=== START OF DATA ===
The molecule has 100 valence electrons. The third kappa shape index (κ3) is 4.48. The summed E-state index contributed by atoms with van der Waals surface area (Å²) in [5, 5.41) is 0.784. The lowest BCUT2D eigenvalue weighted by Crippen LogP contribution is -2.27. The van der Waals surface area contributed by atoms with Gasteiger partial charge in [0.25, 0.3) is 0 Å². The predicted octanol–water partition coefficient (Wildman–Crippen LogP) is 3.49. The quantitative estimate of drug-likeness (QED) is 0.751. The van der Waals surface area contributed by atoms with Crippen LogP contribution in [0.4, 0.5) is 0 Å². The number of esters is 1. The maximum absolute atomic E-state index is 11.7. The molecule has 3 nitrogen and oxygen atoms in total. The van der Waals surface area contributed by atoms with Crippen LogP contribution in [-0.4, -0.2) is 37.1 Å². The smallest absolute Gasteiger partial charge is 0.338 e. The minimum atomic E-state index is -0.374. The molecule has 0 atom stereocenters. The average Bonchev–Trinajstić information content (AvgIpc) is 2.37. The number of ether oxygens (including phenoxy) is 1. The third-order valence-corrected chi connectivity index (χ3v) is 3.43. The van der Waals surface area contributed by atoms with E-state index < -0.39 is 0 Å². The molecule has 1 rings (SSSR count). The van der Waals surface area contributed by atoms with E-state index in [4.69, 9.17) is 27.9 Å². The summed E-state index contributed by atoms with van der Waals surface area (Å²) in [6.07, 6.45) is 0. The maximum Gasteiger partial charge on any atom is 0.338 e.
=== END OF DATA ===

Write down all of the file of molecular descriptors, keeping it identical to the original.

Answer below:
The molecule has 100 valence electrons. The third kappa shape index (κ3) is 4.48. The summed E-state index contributed by atoms with van der Waals surface area (Å²) in [5, 5.41) is 0.784. The lowest BCUT2D eigenvalue weighted by Crippen LogP contribution is -2.27. The van der Waals surface area contributed by atoms with Gasteiger partial charge in [0.25, 0.3) is 0 Å². The predicted octanol–water partition coefficient (Wildman–Crippen LogP) is 3.49. The quantitative estimate of drug-likeness (QED) is 0.751. The van der Waals surface area contributed by atoms with Crippen LogP contribution in [0.4, 0.5) is 0 Å². The number of esters is 1. The maximum absolute atomic E-state index is 11.7. The molecule has 3 nitrogen and oxygen atoms in total. The van der Waals surface area contributed by atoms with Crippen LogP contribution in [-0.4, -0.2) is 37.1 Å². The smallest absolute Gasteiger partial charge is 0.338 e. The minimum atomic E-state index is -0.374. The molecule has 0 atom stereocenters. The average Bonchev–Trinajstić information content (AvgIpc) is 2.37. The number of ether oxygens (including phenoxy) is 1. The third-order valence-corrected chi connectivity index (χ3v) is 3.43. The van der Waals surface area contributed by atoms with E-state index < -0.39 is 0 Å². The molecule has 1 rings (SSSR count). The van der Waals surface area contributed by atoms with E-state index in [4.69, 9.17) is 27.9 Å². The summed E-state index contributed by atoms with van der Waals surface area (Å²) in [6.07, 6.45) is 0. The maximum Gasteiger partial charge on any atom is 0.338 e.